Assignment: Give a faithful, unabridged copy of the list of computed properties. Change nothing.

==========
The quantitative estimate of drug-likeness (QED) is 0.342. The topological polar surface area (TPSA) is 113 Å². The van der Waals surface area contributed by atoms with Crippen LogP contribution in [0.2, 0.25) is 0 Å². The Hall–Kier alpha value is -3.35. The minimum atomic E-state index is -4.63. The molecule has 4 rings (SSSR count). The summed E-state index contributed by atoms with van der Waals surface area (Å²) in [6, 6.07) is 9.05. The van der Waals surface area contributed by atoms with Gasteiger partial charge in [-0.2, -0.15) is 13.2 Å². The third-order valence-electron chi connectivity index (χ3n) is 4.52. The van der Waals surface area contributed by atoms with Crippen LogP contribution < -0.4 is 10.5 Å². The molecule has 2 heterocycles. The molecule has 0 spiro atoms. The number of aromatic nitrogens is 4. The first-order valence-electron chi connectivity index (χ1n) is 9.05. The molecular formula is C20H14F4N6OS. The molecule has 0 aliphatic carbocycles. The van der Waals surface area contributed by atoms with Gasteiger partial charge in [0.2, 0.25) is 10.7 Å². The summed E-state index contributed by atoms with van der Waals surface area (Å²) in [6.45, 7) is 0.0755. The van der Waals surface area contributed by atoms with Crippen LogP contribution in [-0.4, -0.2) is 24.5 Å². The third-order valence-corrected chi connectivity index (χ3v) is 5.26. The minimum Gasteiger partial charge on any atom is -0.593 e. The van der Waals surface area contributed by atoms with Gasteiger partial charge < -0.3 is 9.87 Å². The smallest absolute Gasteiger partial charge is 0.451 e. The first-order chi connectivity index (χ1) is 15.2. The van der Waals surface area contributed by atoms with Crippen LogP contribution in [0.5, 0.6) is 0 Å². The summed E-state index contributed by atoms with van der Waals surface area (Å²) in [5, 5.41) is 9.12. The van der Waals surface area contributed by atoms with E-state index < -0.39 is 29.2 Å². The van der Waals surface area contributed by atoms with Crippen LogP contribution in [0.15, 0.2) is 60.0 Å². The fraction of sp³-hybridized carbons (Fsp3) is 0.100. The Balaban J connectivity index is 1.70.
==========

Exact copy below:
The quantitative estimate of drug-likeness (QED) is 0.342. The topological polar surface area (TPSA) is 113 Å². The van der Waals surface area contributed by atoms with Crippen LogP contribution in [0.2, 0.25) is 0 Å². The Hall–Kier alpha value is -3.35. The minimum atomic E-state index is -4.63. The molecule has 4 rings (SSSR count). The summed E-state index contributed by atoms with van der Waals surface area (Å²) in [6, 6.07) is 9.05. The van der Waals surface area contributed by atoms with Gasteiger partial charge in [-0.2, -0.15) is 13.2 Å². The third-order valence-electron chi connectivity index (χ3n) is 4.52. The van der Waals surface area contributed by atoms with Crippen LogP contribution < -0.4 is 10.5 Å². The molecule has 2 heterocycles. The molecule has 0 spiro atoms. The number of aromatic nitrogens is 4. The first-order valence-electron chi connectivity index (χ1n) is 9.05. The molecular formula is C20H14F4N6OS. The molecule has 0 aliphatic carbocycles. The van der Waals surface area contributed by atoms with Gasteiger partial charge in [0.2, 0.25) is 10.7 Å². The summed E-state index contributed by atoms with van der Waals surface area (Å²) in [6.45, 7) is 0.0755. The van der Waals surface area contributed by atoms with Crippen LogP contribution in [-0.4, -0.2) is 24.5 Å². The third-order valence-corrected chi connectivity index (χ3v) is 5.26. The minimum Gasteiger partial charge on any atom is -0.593 e. The van der Waals surface area contributed by atoms with Gasteiger partial charge < -0.3 is 9.87 Å². The smallest absolute Gasteiger partial charge is 0.451 e. The first-order chi connectivity index (χ1) is 15.2. The van der Waals surface area contributed by atoms with Crippen LogP contribution in [0.5, 0.6) is 0 Å². The summed E-state index contributed by atoms with van der Waals surface area (Å²) in [5, 5.41) is 9.12. The van der Waals surface area contributed by atoms with E-state index < -0.39 is 29.2 Å². The van der Waals surface area contributed by atoms with Crippen LogP contribution in [0.15, 0.2) is 60.0 Å². The fraction of sp³-hybridized carbons (Fsp3) is 0.100. The Balaban J connectivity index is 1.70.